The dapper wears, given for free by MenzFit to men in need, is a confidence booster for those coming home from prison.
Nothing profound happened 15 years ago that pushed Ms. Rhonda E. Willingham, a certified image consultant and public relations specialist, to start MenzFit, a nonprofit organization offering disadvantaged men, many of them returning citizens, slightly-used interview appropriate clothing and skills training. Ms. Willingham was simply volunteering at an organization that offered similar services to women, saw a need for men to have access to quality used clothing and professional development opportunities, and created an institution that, as of today, has served more than 6,000 individuals in Washington D.C., where the organization was founded, and Philadelphia.
In Philadelphia, roughly 1,100 men have been serviced and nearly 50 percent remain employed, Ms. Willingham told me today after a press conference attended by the Mayor which celebrated the organization’s new Center City office space on the 13th floor at 1500 Walnut Street.
“This is awesome. It’s like a high-end department store,” Mayor Jim Kenney said, referring to the layout of the space, whose walls were decorated with quality suits and shoes.
The dapper wears, given for free to men in need, is a confidence booster for those coming home from prison who are seeking employment, the Mayor said. An example of that truth was in the room as Mayor Kenney spoke. Mr. Vernon Ray, a young black man who Ms. Willingham characterized as her biggest success story, told Techbook Online that when he came home from prison in 2008, his “confidence was shot.” But after being referred to MenzFit and obtaining a suit, shoes, shirt and tie, he acquired the confidence needed to enter the job market.
“When you come in here and throw the suit on, with the shirt and tie, you can’t stay out of the mirror,” Mr. Ray said smiling, as a gentleman, just feet away in a dressing room, tried on clothing for his upcoming interview.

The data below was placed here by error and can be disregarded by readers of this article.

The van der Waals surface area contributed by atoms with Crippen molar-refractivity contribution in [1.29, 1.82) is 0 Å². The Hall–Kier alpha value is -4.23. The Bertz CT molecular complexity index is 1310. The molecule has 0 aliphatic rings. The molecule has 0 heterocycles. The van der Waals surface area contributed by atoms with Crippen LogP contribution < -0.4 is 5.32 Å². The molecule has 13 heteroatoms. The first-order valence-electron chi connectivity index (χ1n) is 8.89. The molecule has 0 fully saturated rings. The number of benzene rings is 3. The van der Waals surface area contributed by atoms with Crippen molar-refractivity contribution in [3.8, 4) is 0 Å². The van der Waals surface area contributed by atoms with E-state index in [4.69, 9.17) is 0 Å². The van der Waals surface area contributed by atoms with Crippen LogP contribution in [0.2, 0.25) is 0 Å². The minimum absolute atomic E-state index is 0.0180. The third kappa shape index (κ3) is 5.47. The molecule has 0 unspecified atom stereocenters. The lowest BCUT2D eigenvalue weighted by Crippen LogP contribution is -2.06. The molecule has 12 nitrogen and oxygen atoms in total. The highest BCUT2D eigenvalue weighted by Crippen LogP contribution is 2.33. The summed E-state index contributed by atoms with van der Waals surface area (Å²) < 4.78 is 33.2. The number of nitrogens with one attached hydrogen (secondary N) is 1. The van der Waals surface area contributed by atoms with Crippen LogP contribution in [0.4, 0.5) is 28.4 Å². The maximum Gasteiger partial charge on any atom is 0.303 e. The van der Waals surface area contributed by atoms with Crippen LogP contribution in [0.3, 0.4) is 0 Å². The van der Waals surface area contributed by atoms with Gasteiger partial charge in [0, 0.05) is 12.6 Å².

Mr. Ray remembers vividly the day he was fitted for a suit – it felt like a loved one dressing him, he said – and more so, his first job interview. Though he didn’t get hired by the first employer he sought out, he did, with the support system offered by MenzFit, eventually obtain employment as a subcontractor cleaning a SEPTA Regional Rail train. He was quickly promoted to supervisor, which came with a company vehicle he could take home, and now he’s the Principal of Creative Minds Productions, a photography business.
“I came in for the free suit and shoes; I didn’t think I would get as much as I would from MenzFit. I fell in love with the process. It’s a blessing to have had the opportunity to go through the program,” Mr. Ray, who describes himself as content creator and who smiles often, told me in an exclusive interview.
While Mr. Ray and I spoke near the coffee and snacks, Mr. Bill Shipp, the Vice President of Business Development at Wells Fargo and the Board chairman for MenzFit, approached us. Mr. Ray put his arm around the neck of Mr. Shipp and called him a genuine person, someone who does what he says. From the body language of Mr. Ray, it was clear that more than just a professional relationship existed between the two. There appeared to be a dynamic of genuine friendship and mutual respect, and it was evident that Mr. Shipp had greatly impacted the life of Mr. Ray, who’s currently working with MyNewPhilly.com, a startup news organization specializing in short-form video.
But Mr. Shipp, dressed neatly in a pinstriped suit, isn’t simply a life changer with a fancy for altruism. He, too, despite being a successful businessman, has had his life changed by engaging the men who seek assistance from MenzFit.
“I’ve learned over the course of my activity with MenzFit that no man is better than another man,” Mr. Shipp said, as Ms. Willingham stood inches away from us picking out a tie for her client.
Mr. Shipp also learned that returning citizens, who he’s spent many weekends with listening to their stories, are more than their label.
“They’re funny, smart, generous, and kind to animals… they’re really similar to us,” he said.
As a member of the MenzFit board, Mr. Shipp, like Ms. Willingham, wants to see the organization, that’ll soon receive a grant from the Office of Councilman Kenyatta Johnson, expand into other U.S. cities.
An expansion of MenzFit would, in the words of Mr. Ray, give more men “the first step to their next step.”
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